Some Wi-Fi devices, especially older devices, may not support automatic channel switching. Such devices will not be able to connect to the network unless their default channel matches the local network configuration.



How to change the Wi-Fi channel

To change channels on a modem, go to the router's configuration screens and look for a setting named Channel o Wireless channel. Most router screens provide a drop-down list of supported channel numbers to choose from.

Other devices on a local network will automatically detect and adjust their channel numbers to match those of the wireless router or access point with no action required.

However, if some devices fail to connect after changing the router channel, please visit the software configuration utility for each of those devices and make the corresponding changes to the channel number. The same setup screens can also be checked at any time to verify the channels in use.

How to choose the best Wi-Fi channel

In many environments, Wi-Fi connections work equally well on any channel - sometimes the best choice is to leave the network set to default values ​​without any changes. The performance and reliability of connections can vary greatly between channels, however, depending on the sources of radio interference and their frequencies.

No single channel number is inherently "better" than the others.

For example, some users prefer to set their networks to 2,4 GHz to use the lowest possible (1) or highest possible (11 or 13, depending on the country) channels to avoid mid-range frequencies as some routers Home Wi-Fi automatically set the center channel 6.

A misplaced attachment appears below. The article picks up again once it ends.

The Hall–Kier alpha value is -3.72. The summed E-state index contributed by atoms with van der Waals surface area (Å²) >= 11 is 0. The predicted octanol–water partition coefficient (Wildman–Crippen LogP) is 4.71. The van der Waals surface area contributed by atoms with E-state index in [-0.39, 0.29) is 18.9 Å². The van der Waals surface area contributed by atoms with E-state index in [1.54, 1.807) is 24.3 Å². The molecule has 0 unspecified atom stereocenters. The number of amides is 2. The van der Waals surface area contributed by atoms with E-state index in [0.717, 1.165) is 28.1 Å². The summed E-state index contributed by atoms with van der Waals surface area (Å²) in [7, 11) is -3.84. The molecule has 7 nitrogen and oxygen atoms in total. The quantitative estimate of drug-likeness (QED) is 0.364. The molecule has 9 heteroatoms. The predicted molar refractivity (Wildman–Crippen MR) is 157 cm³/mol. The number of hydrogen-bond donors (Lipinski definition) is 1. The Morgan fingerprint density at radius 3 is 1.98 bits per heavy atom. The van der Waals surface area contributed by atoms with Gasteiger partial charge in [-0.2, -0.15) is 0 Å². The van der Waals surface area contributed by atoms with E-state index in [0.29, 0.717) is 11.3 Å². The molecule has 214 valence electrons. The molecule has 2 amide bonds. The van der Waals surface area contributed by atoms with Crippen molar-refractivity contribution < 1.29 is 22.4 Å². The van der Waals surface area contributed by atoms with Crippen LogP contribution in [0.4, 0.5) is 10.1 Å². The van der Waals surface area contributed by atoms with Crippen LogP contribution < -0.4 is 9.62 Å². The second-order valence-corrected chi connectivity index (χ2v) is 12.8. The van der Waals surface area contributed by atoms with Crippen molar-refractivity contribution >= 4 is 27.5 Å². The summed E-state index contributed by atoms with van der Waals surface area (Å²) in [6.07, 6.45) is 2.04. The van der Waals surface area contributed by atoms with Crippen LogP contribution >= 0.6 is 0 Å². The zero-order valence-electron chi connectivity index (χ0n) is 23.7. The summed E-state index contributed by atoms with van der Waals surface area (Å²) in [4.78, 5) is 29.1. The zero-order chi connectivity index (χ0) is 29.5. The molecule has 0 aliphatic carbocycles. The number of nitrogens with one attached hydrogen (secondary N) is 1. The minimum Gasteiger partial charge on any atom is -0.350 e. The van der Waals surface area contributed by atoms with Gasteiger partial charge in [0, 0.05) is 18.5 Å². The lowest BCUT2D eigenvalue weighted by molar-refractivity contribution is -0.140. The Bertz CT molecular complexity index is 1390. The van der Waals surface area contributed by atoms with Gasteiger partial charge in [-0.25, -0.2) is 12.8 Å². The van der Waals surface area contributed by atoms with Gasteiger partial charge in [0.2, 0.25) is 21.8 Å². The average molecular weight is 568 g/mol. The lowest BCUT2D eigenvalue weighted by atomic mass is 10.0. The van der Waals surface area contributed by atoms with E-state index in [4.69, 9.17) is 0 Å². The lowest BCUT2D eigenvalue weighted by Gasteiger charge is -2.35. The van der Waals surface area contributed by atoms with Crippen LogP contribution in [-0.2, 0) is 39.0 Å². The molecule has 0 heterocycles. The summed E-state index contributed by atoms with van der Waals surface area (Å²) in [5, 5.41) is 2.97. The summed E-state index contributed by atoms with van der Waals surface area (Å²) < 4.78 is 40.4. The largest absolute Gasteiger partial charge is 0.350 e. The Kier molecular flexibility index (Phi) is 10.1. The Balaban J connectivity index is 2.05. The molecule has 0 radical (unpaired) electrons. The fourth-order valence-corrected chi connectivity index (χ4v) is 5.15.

However, if neighboring networks all use the same channel, severe interference and connectivity conflicts occur.



In extreme cases, users may need to coordinate with their neighbors on the channels each will use to avoid mutual interference.

Tech-inclined home administrators run network analyzer software to test a local area for existing wireless signals and identify a secure channel based on the results.

The Wifi Analyzer app for Android is a good example of such an application, which plots the results of the signal scan on graphs and recommends the appropriate channel settings at the push of a button.

For technicians, on the other hand, they can simply try and test each wireless channel individually and pick one that appears to work. Often more than one channel works well.

As the effects of signal interference vary over time, what appears to be the best channel may one day turn out to be not a good choice later on. Periodically monitor your environment to see if conditions have changed so that a Wi-Fi channel update will fix the issues.

How to change your WiFi channel to gain power and coverage

Further Reading:

  • Is 5GHz Wi-Fi better than 2,4GHz?
  • How to improve the WiFi signal of your home with your Android smartphone
  • How to change your WiFi channel to gain power and coverage
  • Tired of your slow WiFi? Here is the ultimate solution
  • Here's how to fix the most common Wi-Fi problems